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Manufactured homes damaged by fierce Marshall Fire winds in need of repair. New hearing aids and eyeglasses. Raised vegetable gardens. Access to recreation center programs.
These may seem unrelated, but they’re among unmet needs for low-income seniors that a task force of Frasier Retirement Community residents hopes to help fill via a new $2.1 million endowment program for Boulder County organizations.
The Frasier Community Resource Fund Endowment will “go on as long as we can stretch it out — we hope 10 to 15 years,” said Julie Soltis, Frasier’s communications director.
The first five grants, totaling $75,000, were presented Wednesday, June 22, to mostly government organizations. Amounts ranged from $10,000 to $20,000.
“The grants have one significant feature in common: They will help fill needs that fall in the gaps between government funding programs,” Soltis said.
“We are targeting people who are not just low-income,” she explained, “but often are underserved.” Many are disabled, don’t have Internet access or transportation, or perhaps don’t know what social services are available to them.
The recipients are: Boulder Housing Partners Foundation ($20,000); Boulder Area Agency on Aging ($15,000); City of Boulder Older Adult Services ($15,000); Friends of Longmont Senior Services ($15,000); and City of Louisville Senior Services ($10,000).
Soltis cited glasses, hearing aids and dental work as simple yet expensive things that can make a huge difference in people’s lives. “Medicare generally doesn’t include these,” she said.
A nine-member advisory committee of Frasier residents — dubbed Seniors for Seniors — researched the needs of underserved county seniors over eight months, establishing grant criteria, reviewing proposals and visiting each organization.
“The name Seniors for Seniors was chosen because we all face the challenges of aging, so this initiative can be viewed as peer-to-peer outreach,” Soltis said.
The endowment fund grew out of money repurposed from Frasier’s $5.1 million purchase of the Mount Calvary Lutheran Church in 2015, which is being developed for affordable senior housing. Frasier donated the property to Boulder Housing Partners, with the option to leave the agreement and receive $2.1 million.
Deciding in 2019 that developing the property “was not our niche,” Frasier decided to exercise its option and fund alternative charitable uses instead, said Colleen Ryan Mallon, Frasier’s vice president of marketing and advancement. (Mt. Calvary is set to break ground in a couple months, Boulder Housing Partners told Boulder Reporting Lab. The project includes 60 permanently affordable housing units for people ages 55 and older.)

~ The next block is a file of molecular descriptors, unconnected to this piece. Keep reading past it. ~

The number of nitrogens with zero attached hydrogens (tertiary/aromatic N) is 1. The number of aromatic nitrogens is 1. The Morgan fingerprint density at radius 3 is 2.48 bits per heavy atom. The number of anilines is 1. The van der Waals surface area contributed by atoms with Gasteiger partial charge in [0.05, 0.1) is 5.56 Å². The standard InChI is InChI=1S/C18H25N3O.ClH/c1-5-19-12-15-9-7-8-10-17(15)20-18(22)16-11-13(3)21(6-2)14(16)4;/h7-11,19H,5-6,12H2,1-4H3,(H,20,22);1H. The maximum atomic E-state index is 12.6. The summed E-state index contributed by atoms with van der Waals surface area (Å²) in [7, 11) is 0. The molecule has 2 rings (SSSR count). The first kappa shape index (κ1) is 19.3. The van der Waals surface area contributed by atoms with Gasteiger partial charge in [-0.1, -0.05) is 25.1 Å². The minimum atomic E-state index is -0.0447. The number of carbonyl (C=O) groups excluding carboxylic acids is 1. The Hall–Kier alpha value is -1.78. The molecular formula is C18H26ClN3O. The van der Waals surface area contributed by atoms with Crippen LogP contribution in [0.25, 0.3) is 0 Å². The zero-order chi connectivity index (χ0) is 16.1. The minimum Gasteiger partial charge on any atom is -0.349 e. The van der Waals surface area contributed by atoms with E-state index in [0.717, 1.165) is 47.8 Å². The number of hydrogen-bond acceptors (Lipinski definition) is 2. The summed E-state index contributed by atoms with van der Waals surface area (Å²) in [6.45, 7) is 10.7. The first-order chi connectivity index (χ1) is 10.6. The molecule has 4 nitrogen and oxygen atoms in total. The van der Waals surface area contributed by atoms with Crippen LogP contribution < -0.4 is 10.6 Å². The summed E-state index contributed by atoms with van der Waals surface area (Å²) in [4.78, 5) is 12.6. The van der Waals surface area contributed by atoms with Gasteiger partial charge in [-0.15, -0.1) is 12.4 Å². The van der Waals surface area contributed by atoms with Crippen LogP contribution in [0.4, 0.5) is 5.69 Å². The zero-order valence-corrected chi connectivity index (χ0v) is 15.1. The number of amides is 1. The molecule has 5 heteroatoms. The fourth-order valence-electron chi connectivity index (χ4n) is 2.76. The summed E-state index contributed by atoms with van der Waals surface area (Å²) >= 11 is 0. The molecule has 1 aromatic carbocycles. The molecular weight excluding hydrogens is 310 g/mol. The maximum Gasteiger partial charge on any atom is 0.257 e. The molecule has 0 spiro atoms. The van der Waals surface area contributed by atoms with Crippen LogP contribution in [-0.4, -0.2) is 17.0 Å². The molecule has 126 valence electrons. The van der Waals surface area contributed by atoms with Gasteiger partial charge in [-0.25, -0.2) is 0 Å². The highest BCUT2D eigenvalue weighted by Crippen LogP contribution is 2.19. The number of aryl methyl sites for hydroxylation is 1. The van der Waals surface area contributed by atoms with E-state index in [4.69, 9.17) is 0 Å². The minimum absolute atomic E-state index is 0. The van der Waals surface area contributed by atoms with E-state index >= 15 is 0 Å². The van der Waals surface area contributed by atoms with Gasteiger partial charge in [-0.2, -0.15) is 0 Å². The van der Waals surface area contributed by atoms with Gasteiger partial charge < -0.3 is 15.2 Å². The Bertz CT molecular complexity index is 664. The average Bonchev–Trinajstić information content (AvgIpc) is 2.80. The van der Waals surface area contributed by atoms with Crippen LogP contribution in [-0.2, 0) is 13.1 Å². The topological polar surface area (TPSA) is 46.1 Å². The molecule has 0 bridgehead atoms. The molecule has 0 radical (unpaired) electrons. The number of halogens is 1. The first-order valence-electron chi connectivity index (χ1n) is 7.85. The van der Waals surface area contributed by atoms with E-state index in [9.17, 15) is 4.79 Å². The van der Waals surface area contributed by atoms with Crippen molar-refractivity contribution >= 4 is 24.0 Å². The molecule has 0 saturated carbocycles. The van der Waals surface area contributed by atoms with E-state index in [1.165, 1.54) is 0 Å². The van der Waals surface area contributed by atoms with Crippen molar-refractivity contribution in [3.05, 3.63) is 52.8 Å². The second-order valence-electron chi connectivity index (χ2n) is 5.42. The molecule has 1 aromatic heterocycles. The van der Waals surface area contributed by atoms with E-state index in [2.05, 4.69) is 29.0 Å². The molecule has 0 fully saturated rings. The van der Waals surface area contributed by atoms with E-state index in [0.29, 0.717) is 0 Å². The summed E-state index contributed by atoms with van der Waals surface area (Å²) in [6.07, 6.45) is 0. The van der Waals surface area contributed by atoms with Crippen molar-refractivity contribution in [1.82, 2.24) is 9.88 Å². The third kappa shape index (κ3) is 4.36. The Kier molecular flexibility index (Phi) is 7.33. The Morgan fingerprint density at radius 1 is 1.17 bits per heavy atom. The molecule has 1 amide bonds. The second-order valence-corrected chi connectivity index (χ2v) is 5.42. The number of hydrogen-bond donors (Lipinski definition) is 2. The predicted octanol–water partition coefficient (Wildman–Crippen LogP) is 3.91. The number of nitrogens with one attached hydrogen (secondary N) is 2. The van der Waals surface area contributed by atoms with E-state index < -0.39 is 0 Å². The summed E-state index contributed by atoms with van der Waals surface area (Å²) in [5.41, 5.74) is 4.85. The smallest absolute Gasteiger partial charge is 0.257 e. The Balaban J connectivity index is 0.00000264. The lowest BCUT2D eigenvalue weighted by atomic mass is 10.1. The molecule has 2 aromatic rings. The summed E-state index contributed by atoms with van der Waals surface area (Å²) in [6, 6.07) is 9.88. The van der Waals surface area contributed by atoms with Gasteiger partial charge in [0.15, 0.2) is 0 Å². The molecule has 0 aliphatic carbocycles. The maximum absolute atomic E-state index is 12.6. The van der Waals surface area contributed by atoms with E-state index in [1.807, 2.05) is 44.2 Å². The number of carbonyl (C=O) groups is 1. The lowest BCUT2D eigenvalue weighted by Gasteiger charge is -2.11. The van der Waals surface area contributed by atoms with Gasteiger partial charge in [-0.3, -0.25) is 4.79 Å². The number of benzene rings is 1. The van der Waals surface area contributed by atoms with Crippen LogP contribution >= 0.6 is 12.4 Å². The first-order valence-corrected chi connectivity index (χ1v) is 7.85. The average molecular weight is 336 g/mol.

One goal is to highlight the work of the selected organizations, some of which operate on low budgets.
“What can $10,000 to $20,000 do? These organizations are just so excited,” Mallon remarked. “The Seniors for Seniors team is heartened that their staff [members] are so dedicated. Frasier is delighted that we can make a difference for them.”
Boulder Housing Partners will use $15,000 of its grant to replenish its emergency fund, which has seen increasing demand due to the pandemic and impact of inflation. An additional $5,000 will build raised garden plots at High Mar Senior Apartments in Boulder.
Boulder Older Adult Services is spending its $15,000 grant on social contact and community engagement programs to provide hearing, dental and vision services. The money will also pay for transportation vouchers to access services, such as doctors, scholarships for Age Well Center activities, and one-on-one technical support.
Friends of the Longmont Senior Center plans to use its $15,000 for hearing and dental services that Medicare doesn’t cover.
Louisville Senior Services’ $10,000 grant will create an activity scholarship program to help subsidize low-income seniors’ access to local recreation center programs.
The Boulder Area Agency on Aging, meanwhile, will use its grant primarily to make repairs to wind-damaged homes of residents 60 years and older who live in four manufactured home parks in southwest Boulder County.
They are: Orchard Grove and San Lazaro Park, both near Valmont Road; Sans Souci on Highway 93; and Table Mesa Village on Marshall Road.
Christine Vogel, the Agency on Aging’s division manager, said that while the manufactured home parks were pummeled by 100 mile-per-hour winds, they didn’t sustain Marshall Fire flame damage, so they “weren’t an immediately determined need” by agencies rushing to help people, compared with the more than 1,000 homes that were destroyed. Because many of the parks’ older residents couldn’t afford repairs, “we decided to really hone in on this population,” she added.
The work will include things like repairs to roofs, walls, windows, fences and doors. Vogel acknowledged that $15,000 won’t cover all the repairs at the four properties, but will make a good start on a project that she hopes will have a multiplier effect.
“Our goal is to improve their quality of life, maintain their independence and dignity, and sustain their houses,” she said.
The Marshall Fire “revealed that there are many layers for why people are not able to access the resources available, so they don’t reach out. They don’t know where to go,” Vogel said. The mobile home park residents are part of a “community we were aware of, but hadn’t connected to it. Now we can.”